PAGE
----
If a user has cards that they haven’t been able to work on they will be shown at the bottom of the daily scrum page.



This new feature will allow teams using Uzility to more accurately report on the status of their work at the daily scrum or daily standup meeting.


For more information visit


How Kanban Software Makes Backlog Grooming Simple

By: Steve Stedman

CEO at Uzility Software

Some of the first backlog grooming meetings that I participated in as a scrum master were extremely painful. I would be working with multiple product owners and many of them weren’t using the same system to manage their backlogs. Some were using Excel to manage their back log, others using a text file, or a Word document. With any of the typical office tools, it was challenging to organize the backlog into a way that workflow could be updated, allowing the product owners to get their backlog items to the state defined in our definition of ready. Then, once the backlog items were ready, someone would have to transfer the items from Excel or Word into some other system, or to eventually print cards. I had a hard time understanding the value of agile when so much time was being spent just copying and pasting in Excel.

I began to realize quickly that creating a uniform location and structure to building a backlog was an important part of the agile process. There was a need that was not being met within my project teams and I decided to fix it. Part of the reason that I started down the road to the creation of Uzility was to eliminate the need for the painful copy and pasting from excel to other systems, and instead have an easy drag and drop process that integrates card creation and backlog management into the Kanban board.

The way the backlog grooming system is structured means that the product owner can put as many cards into their backlog as they want. The most important cards get dragged to the top of the column, indicating their priority.  The backlog items with the highest priority are given a final edit, and dragged into another column where developers can then take the prioritized backlog and use it in sprint planning.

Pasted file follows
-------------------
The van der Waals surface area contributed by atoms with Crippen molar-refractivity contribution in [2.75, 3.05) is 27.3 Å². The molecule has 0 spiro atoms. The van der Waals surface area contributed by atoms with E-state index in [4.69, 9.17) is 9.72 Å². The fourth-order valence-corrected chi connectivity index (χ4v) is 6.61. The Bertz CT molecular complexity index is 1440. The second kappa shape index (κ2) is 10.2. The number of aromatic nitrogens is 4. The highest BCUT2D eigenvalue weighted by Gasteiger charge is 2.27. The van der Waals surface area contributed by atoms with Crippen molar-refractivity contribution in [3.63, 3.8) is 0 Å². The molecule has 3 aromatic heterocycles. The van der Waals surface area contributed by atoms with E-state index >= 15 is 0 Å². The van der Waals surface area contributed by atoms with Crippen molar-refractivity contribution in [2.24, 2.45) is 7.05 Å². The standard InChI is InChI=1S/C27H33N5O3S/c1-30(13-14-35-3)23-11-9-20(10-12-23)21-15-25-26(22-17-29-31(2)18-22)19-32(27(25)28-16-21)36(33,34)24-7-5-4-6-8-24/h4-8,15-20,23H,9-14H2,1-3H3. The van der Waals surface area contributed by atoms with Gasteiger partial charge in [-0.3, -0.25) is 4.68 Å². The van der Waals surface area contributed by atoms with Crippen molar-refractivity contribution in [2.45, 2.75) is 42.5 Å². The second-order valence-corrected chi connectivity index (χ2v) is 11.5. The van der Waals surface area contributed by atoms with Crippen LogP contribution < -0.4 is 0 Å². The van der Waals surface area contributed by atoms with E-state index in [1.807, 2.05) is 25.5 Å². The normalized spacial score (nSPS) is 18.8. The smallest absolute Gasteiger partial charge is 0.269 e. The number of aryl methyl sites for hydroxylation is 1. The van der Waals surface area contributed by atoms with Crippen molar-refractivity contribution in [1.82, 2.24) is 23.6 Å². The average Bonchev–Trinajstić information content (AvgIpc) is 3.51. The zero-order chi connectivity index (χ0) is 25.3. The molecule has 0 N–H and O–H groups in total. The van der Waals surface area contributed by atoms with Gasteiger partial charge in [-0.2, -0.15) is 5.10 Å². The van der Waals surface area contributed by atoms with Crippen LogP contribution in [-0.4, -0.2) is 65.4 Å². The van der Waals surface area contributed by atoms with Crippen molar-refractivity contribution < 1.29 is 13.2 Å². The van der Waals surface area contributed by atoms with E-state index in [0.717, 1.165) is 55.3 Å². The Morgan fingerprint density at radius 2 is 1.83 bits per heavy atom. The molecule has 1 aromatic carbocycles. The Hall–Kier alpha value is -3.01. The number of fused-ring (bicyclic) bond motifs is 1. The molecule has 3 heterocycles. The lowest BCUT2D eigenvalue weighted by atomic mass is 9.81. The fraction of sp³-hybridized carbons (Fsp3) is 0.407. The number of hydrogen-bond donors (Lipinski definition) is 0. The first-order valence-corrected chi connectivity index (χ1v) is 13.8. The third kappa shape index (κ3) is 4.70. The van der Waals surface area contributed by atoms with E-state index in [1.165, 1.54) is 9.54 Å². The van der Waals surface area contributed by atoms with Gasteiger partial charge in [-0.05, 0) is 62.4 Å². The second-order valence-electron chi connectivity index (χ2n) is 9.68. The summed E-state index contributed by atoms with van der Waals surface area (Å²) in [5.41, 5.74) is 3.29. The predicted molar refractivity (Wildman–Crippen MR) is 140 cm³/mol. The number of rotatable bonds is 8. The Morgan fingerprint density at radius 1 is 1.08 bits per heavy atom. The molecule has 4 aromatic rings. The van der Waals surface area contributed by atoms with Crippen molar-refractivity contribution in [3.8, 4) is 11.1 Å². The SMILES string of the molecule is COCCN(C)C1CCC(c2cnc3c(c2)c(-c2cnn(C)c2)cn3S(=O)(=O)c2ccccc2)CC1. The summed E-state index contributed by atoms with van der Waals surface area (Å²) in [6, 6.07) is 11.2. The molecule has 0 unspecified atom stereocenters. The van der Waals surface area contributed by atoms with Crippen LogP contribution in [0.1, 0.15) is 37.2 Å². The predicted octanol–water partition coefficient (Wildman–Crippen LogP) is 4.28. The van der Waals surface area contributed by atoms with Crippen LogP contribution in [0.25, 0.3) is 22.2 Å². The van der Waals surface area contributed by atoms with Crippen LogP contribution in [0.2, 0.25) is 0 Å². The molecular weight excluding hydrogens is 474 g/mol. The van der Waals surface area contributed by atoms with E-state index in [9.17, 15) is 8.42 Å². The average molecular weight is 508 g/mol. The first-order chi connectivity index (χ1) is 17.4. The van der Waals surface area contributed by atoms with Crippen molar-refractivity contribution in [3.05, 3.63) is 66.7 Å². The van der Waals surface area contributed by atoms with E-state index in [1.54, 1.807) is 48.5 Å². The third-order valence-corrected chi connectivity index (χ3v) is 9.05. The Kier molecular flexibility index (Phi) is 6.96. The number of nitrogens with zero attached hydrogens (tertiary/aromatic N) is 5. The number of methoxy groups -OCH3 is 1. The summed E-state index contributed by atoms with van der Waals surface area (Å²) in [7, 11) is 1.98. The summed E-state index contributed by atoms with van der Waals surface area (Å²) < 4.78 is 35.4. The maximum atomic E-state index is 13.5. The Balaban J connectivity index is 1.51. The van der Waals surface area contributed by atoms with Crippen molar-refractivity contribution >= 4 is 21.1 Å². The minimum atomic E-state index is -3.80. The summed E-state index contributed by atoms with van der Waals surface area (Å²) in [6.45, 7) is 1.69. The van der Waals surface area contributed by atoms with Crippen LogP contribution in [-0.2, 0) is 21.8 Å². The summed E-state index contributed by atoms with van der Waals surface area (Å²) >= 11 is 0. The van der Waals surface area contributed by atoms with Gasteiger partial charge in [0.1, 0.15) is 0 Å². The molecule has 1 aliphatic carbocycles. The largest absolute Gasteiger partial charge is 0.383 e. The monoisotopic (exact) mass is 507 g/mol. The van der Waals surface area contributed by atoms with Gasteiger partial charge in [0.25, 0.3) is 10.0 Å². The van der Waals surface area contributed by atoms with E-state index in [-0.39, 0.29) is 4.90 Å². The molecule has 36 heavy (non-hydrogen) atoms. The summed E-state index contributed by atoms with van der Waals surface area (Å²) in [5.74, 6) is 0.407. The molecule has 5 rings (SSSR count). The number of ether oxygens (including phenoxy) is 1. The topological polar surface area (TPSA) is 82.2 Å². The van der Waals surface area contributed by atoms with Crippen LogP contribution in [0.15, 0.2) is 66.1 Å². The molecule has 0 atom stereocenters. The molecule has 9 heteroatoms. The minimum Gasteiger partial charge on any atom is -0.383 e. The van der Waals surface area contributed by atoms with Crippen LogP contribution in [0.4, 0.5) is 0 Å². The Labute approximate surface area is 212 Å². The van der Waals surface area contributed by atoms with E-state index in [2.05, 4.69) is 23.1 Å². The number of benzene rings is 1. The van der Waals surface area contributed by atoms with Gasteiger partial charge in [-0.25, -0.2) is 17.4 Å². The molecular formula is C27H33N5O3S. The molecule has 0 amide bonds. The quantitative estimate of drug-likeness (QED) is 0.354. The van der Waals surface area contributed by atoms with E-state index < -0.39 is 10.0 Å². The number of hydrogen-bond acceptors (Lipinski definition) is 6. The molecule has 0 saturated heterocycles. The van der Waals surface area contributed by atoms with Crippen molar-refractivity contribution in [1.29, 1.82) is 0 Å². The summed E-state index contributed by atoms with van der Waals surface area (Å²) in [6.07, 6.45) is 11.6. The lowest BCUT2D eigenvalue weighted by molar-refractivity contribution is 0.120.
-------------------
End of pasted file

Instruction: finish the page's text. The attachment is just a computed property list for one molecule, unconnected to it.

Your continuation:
Your backlog may look something like this.



If you want to prioritize card #20 “Add a support page” as the highest priority, simply drag it to the top of your backlog. The prioritized list would look something like the following:


Now that “Add a support page” is the top user story, you can click the edit button, or double click the card to get more details. Keep in mind that the numbers shown on the cards are the card number, not the sort order. In this case as shown below, there are no more details, the user story has not been completed yet.


To complete the card, fill in the details section. It might look something like this:


Next click the “Acceptance” tab and hit the “Add Acceptance Criteria” button to start adding your acceptance details.


Notice the “Save and Add Another” button. This allows you to quickly add several acceptance criteria without having to leave the form and come back in.  After adding a few acceptance criteria your acceptance page may look something like this.


If you have files to attach, you can use the “Files” tab.

At this point your new card should be finished and ready to go to the Sprint Planning Stage.  Repeat this process for the rest of the User Stories in your backlog an you will be ready for that next sprint planning meeting.

Related topics:

  • Uzility
  • Planning Poker
  • Backlog Grooming
  • Acceptance Criteria

Sprint Planning

Agile Word Scramble – Sunday Fun


Unscramble each of the clue words.
Copy the letters in the numbered cells to other cells with the same number.